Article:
BSRG Takes the Pressure Off Complex Spine Surgery

Researcher 3D scanning a child with scoliosisQUT biomedical engineers with an industry partner are solving a major problem for young patients with unusual body shape undergoing corrective spinal surgery.

QUT Associate Professor Paige Little, from the Biomechanics and Spine Research Group (BSRG) in the School of Mechanical, Medical and Process Engineering, has led a long-running research program with mattress manufacturer Sealy using state-of-the-art imaging technology to understand the ideal body position and support to enhance sleep quality.

Optimal positioning of a patient during complex spine surgery is vital because the patient must lie for a lengthy period on their stomach,” Professor Little said.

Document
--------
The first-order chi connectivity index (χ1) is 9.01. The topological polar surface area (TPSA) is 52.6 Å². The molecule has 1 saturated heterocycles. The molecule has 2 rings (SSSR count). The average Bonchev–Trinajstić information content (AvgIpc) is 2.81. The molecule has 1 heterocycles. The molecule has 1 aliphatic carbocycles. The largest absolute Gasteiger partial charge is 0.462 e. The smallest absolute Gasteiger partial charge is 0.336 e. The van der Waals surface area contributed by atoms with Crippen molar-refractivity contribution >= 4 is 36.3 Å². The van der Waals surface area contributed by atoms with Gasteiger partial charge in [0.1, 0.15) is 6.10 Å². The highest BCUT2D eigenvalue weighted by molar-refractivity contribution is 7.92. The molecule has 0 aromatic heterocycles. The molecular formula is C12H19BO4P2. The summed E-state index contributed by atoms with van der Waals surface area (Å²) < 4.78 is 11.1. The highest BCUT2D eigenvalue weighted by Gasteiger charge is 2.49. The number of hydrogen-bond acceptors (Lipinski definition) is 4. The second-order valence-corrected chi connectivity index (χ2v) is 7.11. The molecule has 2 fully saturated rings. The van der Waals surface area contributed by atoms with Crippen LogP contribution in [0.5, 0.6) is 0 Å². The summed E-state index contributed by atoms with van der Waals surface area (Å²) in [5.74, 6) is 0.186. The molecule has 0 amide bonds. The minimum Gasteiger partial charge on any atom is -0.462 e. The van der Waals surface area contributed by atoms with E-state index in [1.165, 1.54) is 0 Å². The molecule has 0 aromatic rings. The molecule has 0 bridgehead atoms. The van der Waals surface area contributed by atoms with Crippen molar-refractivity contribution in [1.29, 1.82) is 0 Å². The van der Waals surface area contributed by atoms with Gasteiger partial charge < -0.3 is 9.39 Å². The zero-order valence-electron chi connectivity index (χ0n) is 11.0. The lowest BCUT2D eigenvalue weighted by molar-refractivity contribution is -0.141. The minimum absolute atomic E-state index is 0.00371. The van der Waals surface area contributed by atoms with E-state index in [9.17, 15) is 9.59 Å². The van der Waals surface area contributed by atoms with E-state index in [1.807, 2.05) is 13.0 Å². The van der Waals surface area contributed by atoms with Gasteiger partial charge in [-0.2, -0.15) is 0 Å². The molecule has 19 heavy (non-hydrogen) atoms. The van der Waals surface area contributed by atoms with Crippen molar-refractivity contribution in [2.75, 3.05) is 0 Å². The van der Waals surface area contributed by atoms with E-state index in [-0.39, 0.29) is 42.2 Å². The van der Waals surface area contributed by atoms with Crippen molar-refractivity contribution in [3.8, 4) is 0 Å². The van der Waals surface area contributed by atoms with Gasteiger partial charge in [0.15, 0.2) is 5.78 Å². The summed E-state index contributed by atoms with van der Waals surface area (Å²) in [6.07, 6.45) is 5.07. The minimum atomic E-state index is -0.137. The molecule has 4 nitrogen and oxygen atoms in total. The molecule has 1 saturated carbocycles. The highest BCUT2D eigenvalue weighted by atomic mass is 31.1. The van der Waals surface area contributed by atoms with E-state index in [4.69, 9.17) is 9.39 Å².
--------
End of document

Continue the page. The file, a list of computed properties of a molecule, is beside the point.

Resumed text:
“When the patient has abnormalities in their body structure such as prominent ribcage or sternum it is particularly difficult to prevent tissue injuries caused by the prolonged pressure on the skin.”

Professor Little said the BSRG Team believed the newly developed process to design and manufacture a patient-specific theatre support mattress was likely to be the first in the world.

Read the full story here!